- The Washington Times - Friday, August 4, 2006

Remember Joe Lieberman? It seems only yesterday he was the toast of his party, but right now the junior senator from Connecticut is persona non grata among its upper reaches, including the editorial board of the New York Times.

Predictably enough, it endorsed his opponent in next Tuesday’s primary. After all, the senator has been a staunch supporter of the war on terror, even in Iraq. That’s just not done, not in ideologically correct quarters.

Mr. Lieberman must be feeling awfully lonely in the party that only six years ago nominated him as its candidate for vice president of the United States. (Or was that just a lovely dream?) When the unofficial organ of the American establishment endorses some previously anonymous rich guy rather than a longtime pillar of the Democratic Party, you know the pillar is shaking. And that the Democratic Party is about to come apart again, as it does from time to time.

What a pity, because Lonely Joe may be just about the last, forceful, unswerving Harry Truman/John F. Kennedy/Scoop Jackson Democrat still extant. His party has grown increasingly isolationist as this war has dragged on. And on. The senator’s unforgivable sin isn’t his rather conservative social values — he could get by with those even in Connecticut — but that he not only voted for this war in Iraq but still believes in it.

Imagine: Mr. Lieberman still thinks it was a good idea to change Saddam Hussein’s regime in Iraq. Even at this late date, he still speaks of “the liberation of Iraq” and says we can’t afford to lose the war there. While criticizing various aspects of the administration’s war policy (who doesn’t?) he warns that pulling out would amount to “abandoning 27 million Iraqis to 10,000 terrorists.”

No, the senator’s views aren’t very fashionable these days, certainly not in Connecticut. Or at least among its more ideologically with-it Democrats. The senator might not get a very warm welcome in some of his state’s better homes and gardens. He’d probably be as welcome as Harry Truman was toward the tail end of the Korean War, which felt as if it, too, would never end by the time he left office. (Truman’s stock with the American people really didn’t start to rise again until he was no longer president and history began to lend its usual perspective.)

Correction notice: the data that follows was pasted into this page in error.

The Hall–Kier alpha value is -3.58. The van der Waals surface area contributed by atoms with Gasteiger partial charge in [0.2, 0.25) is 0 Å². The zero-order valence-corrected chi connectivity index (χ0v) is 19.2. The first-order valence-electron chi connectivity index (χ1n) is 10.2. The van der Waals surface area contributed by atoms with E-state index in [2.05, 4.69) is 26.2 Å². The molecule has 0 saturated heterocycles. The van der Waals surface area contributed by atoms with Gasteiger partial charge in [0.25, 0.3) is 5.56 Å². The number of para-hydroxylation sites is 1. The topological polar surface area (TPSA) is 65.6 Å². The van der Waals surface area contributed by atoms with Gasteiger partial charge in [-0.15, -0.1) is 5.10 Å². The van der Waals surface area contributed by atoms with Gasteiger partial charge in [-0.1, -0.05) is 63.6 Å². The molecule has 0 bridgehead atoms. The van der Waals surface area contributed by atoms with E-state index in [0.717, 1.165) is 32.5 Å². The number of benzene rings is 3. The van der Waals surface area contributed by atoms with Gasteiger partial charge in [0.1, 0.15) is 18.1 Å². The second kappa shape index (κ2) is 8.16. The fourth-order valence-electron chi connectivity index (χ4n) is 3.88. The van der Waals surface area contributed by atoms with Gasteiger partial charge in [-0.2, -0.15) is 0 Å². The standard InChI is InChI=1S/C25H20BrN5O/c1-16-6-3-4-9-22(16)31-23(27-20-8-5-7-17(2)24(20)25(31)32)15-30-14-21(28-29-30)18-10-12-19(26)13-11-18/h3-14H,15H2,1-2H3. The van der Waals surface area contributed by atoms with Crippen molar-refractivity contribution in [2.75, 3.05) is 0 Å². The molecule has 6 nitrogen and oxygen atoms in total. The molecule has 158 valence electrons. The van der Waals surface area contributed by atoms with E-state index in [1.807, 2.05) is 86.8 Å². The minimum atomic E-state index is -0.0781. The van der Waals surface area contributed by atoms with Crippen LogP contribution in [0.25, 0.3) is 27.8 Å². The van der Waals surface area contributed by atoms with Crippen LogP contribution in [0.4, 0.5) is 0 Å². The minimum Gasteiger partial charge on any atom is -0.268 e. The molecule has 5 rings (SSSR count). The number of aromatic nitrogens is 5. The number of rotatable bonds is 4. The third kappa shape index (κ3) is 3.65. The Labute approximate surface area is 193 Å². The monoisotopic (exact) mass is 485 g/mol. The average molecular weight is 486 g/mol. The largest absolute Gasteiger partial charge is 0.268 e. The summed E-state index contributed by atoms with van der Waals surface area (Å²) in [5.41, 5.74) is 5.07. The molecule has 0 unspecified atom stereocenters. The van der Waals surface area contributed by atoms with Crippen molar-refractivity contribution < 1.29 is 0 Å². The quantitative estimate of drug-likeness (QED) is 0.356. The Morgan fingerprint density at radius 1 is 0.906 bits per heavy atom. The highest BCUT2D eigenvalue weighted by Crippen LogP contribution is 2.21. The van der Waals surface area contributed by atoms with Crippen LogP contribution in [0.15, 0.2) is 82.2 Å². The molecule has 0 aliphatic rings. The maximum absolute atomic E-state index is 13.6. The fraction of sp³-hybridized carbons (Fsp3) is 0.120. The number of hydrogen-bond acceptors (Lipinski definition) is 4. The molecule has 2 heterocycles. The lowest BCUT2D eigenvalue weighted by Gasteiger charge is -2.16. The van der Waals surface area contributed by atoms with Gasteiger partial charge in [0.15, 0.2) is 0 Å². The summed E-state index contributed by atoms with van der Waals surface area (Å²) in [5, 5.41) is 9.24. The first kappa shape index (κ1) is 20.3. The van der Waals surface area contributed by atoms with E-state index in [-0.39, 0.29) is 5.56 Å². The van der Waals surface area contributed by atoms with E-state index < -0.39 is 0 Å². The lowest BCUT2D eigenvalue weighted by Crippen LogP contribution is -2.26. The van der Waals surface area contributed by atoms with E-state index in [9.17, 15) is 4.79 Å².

It may not be his politics that so offend Mr. Lieberman’s critics these days but his principles — and his determination to stick with them. Why not trim his sails in order to win re-election? The problem, as the New York Post noted, is that he’s got “courage and character.” There you have two major political handicaps right there. And the senator may be about to pay the price for them.

If his state’s Democrats reject him in the primary, they will have completed the long process that began when the McGovernites rigged the rules to re-create the Democratic Party in their own image back in 1972. This eventually produced an electoral phenomenon still with us today: the Reagan Democrats. That’s shorthand for the vast bloc of blue-collar, often unionized, socially conservative, churchgoing, largely Catholic big-city voters who were once the keystone of the old Roosevelt coalition and who just couldn’t take McGovernism.

Even now those voters may have less in common with the New York Times’ politics than the New York Post’s, which has just endorsed Mr. Lieberman in the Connecticut primary. (The Post describes his fashionable opponent as a member of “the Michael Moore wing” of the Democratic Party.)

No wonder Bill Clinton was in Connecticut campaigning for Mr. Lieberman the other day; the former president’s centrist vision of his party’s future will suffer a definite if not decisive blow if it no longer has room for the likes of a Joe Lieberman. It’ll certainly be a blow to the remaining Democrats in the U.S. Senate if, having lost the primary, Joe Lieberman wins re-election as an independent. It has happened before. Remember Lowell Weicker?

Connecticut may be a dependably blue state but it’s not much for party loyalty, whether Republican or Democratic. Should he decide to leave his party — or rather, if his party decides to jettison him — Lonely Joe might find a lot of friends among Connecticut Republicans, probably enough to win a three-way general election in November.

Another divisive war was raging back in 1972 when George McGovern won the Democratic presidential nomination on a platform remarkably similar to antiwar sentiment today (“Come Home America”). Mr. McGovern proceeded to lose the election in one of the most lopsided verdicts in American presidential politics.

There might be a lesson somewhere in all this for those Democrats now yelling so loudly for Lonely Joe’s scalp.

Paul Greenberg is a nationally syndicated columnist.

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